The final two missions of the campaign are without a doubt the most enjoyable and well designed. The former pits the player against The Banished in a pseudo-multiplayer Domination match, but also includes a major Forerunner threat that both allied and enemy units must remain aware of. I humbly admit that I had to replay this mission due to my underestimation of its difficulty. The final mission of the campaign is an all-out explosion fest, wherein the Spirit of Fire lends you all of its strongest forces. Resource management and base defense are thrown out the window and the player is given a colossal army to cause as much destruction as they please—an extremely enjoyable way to end a climactic and energetic story.
I played through the campaign on Normal difficulty, and concluded with a rough playtime of 6-8 hours. Each mission, without rushing or focusing too hard on completion time, took about 20-40 minutes to complete on average. Additionally, missions feature numerous side objectives that vary in difficulty level, and will undoubtedly provide a large amount of replayability for future campaign sessions.
Halo Wars 2’s gameplay is extremely refined. I can’t promise that future gimmicks and imbalances won’t surface, especially in multiplayer, but the game’s resource, ability, and unit economy feels more fleshed out and balanced than its predecessor. Unit pathing has been improved, AI enemies pose more of a challenge, especially at higher difficulties, and strategies and tactics are at the forefront of how you approach every aspect of Halo Wars 2’s gameplay.
Halo Wars 2 follows the story of the UNSC Spirit of Fire and its crew, led by Captain James Cutter. At the conclusion of the first Halo Wars installment, the Spirit of Fire was left adrift in space after sacrificing their slipspace capabilities in their previous battle.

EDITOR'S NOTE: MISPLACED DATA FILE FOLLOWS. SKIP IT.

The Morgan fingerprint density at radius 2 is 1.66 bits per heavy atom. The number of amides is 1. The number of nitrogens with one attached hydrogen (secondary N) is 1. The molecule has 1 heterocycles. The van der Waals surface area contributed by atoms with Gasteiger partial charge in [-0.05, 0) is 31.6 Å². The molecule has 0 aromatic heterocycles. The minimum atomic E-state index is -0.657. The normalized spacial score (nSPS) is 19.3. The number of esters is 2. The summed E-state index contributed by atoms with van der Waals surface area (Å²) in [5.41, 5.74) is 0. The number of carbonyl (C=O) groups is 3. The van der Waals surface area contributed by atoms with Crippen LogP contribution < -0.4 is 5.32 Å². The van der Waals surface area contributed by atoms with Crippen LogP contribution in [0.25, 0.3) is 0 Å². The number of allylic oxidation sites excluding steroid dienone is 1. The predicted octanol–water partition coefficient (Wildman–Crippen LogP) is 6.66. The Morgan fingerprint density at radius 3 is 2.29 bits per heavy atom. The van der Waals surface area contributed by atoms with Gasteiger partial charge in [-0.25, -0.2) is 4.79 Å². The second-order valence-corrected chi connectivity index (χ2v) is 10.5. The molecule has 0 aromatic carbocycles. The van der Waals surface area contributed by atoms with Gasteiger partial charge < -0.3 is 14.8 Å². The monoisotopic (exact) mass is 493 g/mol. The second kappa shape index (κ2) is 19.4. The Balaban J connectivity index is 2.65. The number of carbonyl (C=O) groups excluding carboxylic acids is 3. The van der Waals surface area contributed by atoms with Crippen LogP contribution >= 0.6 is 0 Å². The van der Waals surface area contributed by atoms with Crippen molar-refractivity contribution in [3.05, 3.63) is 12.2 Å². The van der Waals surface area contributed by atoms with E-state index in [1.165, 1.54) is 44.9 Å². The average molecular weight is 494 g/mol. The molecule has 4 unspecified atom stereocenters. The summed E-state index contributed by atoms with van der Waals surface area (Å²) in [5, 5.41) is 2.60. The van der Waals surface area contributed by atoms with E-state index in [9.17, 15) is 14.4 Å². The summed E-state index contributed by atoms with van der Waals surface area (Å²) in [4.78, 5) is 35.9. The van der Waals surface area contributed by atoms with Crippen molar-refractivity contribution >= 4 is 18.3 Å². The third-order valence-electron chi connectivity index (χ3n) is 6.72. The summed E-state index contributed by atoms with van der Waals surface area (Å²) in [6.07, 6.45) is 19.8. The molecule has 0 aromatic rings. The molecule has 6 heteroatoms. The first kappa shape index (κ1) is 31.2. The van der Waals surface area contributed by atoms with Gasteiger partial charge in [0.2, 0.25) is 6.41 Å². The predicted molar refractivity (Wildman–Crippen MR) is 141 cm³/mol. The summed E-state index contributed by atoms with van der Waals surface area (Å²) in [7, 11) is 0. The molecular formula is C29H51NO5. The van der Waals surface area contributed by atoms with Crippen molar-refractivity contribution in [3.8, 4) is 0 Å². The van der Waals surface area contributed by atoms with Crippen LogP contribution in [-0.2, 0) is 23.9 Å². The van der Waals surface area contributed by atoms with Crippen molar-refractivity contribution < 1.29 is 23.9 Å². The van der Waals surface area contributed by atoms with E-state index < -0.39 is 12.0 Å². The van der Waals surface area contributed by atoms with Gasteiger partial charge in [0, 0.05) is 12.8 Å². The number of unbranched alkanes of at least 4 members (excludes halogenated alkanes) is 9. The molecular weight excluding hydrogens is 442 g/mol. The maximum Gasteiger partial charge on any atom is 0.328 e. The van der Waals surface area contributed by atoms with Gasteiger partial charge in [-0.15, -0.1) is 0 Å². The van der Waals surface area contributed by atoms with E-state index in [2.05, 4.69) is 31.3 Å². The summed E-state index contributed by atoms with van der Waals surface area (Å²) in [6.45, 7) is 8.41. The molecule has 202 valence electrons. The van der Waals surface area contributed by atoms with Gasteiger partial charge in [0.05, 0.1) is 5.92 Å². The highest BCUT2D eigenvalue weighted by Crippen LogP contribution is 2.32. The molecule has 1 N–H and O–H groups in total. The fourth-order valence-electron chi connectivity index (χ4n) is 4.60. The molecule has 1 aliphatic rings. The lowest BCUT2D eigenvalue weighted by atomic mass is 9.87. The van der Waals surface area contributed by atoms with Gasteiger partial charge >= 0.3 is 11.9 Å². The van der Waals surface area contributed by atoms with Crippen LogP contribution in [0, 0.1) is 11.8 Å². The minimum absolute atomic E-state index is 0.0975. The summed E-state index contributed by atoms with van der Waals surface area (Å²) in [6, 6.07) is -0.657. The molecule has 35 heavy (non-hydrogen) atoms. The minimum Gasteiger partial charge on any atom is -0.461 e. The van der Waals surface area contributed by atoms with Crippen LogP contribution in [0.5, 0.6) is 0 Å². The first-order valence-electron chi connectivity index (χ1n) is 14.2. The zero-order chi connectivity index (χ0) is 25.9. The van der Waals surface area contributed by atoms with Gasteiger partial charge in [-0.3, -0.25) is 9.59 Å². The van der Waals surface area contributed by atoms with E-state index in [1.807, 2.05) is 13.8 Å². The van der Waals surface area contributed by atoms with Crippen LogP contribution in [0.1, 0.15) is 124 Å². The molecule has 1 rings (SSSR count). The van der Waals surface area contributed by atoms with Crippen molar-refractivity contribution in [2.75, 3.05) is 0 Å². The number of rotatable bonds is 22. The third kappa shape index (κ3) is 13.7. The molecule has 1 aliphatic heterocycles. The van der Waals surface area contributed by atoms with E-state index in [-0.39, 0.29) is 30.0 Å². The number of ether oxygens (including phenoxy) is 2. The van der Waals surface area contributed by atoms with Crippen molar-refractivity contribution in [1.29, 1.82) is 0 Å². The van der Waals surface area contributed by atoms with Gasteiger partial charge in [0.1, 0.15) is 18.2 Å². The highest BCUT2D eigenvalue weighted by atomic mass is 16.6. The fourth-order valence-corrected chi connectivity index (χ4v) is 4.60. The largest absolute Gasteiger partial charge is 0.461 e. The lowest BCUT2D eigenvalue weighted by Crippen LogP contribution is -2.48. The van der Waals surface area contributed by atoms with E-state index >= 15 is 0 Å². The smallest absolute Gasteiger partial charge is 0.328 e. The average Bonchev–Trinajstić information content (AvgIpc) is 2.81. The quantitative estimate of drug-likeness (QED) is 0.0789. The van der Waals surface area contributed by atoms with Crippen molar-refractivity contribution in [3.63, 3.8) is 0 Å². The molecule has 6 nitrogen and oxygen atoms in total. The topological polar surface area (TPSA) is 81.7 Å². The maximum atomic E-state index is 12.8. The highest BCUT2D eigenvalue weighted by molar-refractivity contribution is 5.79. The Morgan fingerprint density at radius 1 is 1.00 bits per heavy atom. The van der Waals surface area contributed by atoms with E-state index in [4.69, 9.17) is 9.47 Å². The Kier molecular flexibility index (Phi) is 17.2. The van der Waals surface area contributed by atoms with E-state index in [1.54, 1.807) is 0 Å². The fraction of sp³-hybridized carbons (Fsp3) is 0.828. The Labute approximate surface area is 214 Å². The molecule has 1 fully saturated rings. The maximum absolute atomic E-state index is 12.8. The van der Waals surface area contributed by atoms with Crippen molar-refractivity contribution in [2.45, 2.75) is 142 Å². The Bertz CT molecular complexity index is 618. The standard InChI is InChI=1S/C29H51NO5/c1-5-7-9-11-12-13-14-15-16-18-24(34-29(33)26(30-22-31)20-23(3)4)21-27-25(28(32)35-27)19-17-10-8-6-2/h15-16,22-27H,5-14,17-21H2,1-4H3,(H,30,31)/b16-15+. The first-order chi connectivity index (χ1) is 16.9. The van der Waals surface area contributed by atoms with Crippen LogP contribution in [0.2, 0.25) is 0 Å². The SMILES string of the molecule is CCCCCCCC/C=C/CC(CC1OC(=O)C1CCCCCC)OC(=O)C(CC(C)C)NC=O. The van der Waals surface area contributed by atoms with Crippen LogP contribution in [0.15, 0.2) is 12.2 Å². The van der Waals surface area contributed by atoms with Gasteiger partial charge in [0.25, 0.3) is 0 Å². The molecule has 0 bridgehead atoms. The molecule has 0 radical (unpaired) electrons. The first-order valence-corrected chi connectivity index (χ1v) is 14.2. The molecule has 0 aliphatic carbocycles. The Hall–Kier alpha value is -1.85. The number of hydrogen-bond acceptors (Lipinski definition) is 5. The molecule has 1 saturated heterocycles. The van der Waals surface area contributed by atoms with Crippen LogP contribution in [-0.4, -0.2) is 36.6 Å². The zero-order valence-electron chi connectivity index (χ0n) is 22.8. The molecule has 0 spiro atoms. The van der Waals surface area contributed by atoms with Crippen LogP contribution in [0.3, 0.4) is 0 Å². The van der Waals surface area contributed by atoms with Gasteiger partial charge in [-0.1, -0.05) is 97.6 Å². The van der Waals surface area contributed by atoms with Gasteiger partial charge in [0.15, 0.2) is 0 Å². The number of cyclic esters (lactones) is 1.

The sequel’s first act opens as Cutter and his crew awake from cyrosleep and find themselves above The Ark, one of the most massive Forerunner creations, and the birthplace of the Halo rings. During the events of Halo 3, Humanity discovered The Ark via a portal on Earth, but it is quickly revealed that said portal has shut down within the past five months. A new force has now laid claim to the colossal landscape deep within space. Unfortunately, the first plot hole of Halo Wars 2’s story is introduced in the very first cutscene, when it is established that a separate entity has brought the UNSC ship through slipspace to arrive at The Ark. This fact is never directly questioned or addressed again by any characters throughout the remainder of the campaign, and the player never discovers who is responsible for the Spirit of Fire’s spontaneous change in location.
An early Spartan scouting mission issued by Captain Cutter reveals a severe lack of human activity on The Ark. The recon team discovers a weathered and abandoned research facility with one lone survivor—a UNSC logistics AI by the name of Isabel.
During the first encounter with Isabel, her confusion at the Spartans’ lack of awareness and knowledge regarding the Covenant and Halo events was a creative way to provide context for the situation that the main characters find themselves in. The captain and crew of the Spirit of Fire are very much in the dark, they lack 28 years of knowledge and information, and their only source of guidance is Isabel, a non-military AI who has witnessed the wrath of the enemy first hand. This dynamic between characters and their respective awareness of the current situation was a strong way to begin the story, but the theme never takes advantage of its full potential as the story progresses. This introduction scene is quickly brought to a halt when the Spartans are decimated in hand to hand combat by a hulking, armor-clad Brute by the name of Atriox.
The Spartans manage to escape Atriox’s surprise assault and deliver Isabel to the Spirit of Fire, where she meets Cutter, as well as Ellen Anders, the ship’s resident professor and scientist. A primary chunk of Atriox’s backstory is then delivered in a flashback told from Isabel’s perspective; she explains that her outpost and the humans stationed there were attacked and that she failed to protect them. Although it is understandably difficult to provide context and backstory for an entirely new antagonist before the first act of a story, Isabel’s speech about Atriox didn’t feel natural. Aside from the fact that the entire exposition for the entity who is supposedly stronger than the Covenant from the original Halo trilogy was being crammed into a five minute cutscene, Isabel’s dialogue and performances occasionally felt overly-emotional, but were not inevitably damaging to the game’s overall storytelling. Some of her earlier emotional behavior becomes justified in a later cutscene, but a lot of the game’s initial rising action felt forced and not fully thought out. The performance was still admirable.